We were surrounded by a swarm of hornets on the attack. Peanuts had had enough of being stung and he bolted through the trees. Strangely enough, a particular tree appeared in front of us and I had the premonition that we would run into it. Normally Peanuts avoided trees but he was in a panic. He smashed my right foot and leg into the tree hard enough to jerk me from the saddle, over his rump, and onto my butt on the ground. I didn't have a chance of holding him. He was headed for safer places! It was our bad luck to pick a spot right over an underground hornet’s nest. Every time Peanuts had stomped his feet, he’d enraged more hornets that poured out to see who was tramping on their ceiling.
I jumped up and ran after him, batting at hornets as I ran. Dad had an iron-clad rule - NEVER let go of your horse, no matter what!! I ran until I found Peanuts standing in a grove of trees swishing his tail to get rid of the hornets. My right foot hurt but I had other things to think about. Worried we were now in the wrong place, I scraped hornets off him with my bare hands and re-mounted. Oddly enough, I never got stung. Guess Peanuts got enough for both of us!
As the day wore on and I continued to work my area, my foot hurt more and more. I didn't dare remove my riding boot (if I could get it off). It had gotten painfully tight and I was afraid my foot had been broken (not unusual on a working ranch). If I took my boot off to check it out, I wouldn't be able to get it back on, and I wouldn't be able to walk – or get back on my horse since I had to stand on one leg to mount. So I left it and continued my job.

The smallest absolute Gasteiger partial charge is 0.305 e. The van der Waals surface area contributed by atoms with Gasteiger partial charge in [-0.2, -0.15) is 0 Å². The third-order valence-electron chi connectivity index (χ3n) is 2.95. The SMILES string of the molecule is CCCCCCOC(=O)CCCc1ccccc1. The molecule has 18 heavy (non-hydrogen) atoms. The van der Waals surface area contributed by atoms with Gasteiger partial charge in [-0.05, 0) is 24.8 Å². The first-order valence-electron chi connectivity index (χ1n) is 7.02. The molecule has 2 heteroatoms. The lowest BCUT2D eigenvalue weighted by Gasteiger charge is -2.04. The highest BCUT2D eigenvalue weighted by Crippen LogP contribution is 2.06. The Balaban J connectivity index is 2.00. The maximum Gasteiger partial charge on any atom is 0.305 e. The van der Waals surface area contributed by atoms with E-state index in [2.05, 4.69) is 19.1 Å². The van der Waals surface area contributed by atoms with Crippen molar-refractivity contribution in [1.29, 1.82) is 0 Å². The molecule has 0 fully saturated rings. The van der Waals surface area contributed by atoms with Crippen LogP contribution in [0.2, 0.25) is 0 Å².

As evening fell, I rode into the corrals where the steers were being collected. My right foot had escalated to excruciating pain. I didn’t know which would be more painful, leaving the boot on or letting someone twist it off. I finally asked my older brother to help me. He tried to be careful but I still remember how that felt! One look and my dad agreed it was probably broken. I got to ride home in the truck that day and one of my brothers rode Peanuts home for me. By then my foot couldn't carry any weight so the next day it was x-rayed. Although the doctor didn't find any broken bones, many years later, it was discovered the impact had compressed the instep which left me on crutches for two months..
Oddly enough, when I saw that particular tree coming, I knew I'd carry the result of that impact for the rest of my life. And I have. That part of my foot has not flexed properly since. But it works well enough.
And I see it as a reminder of my little partner whose heart was bigger than he was.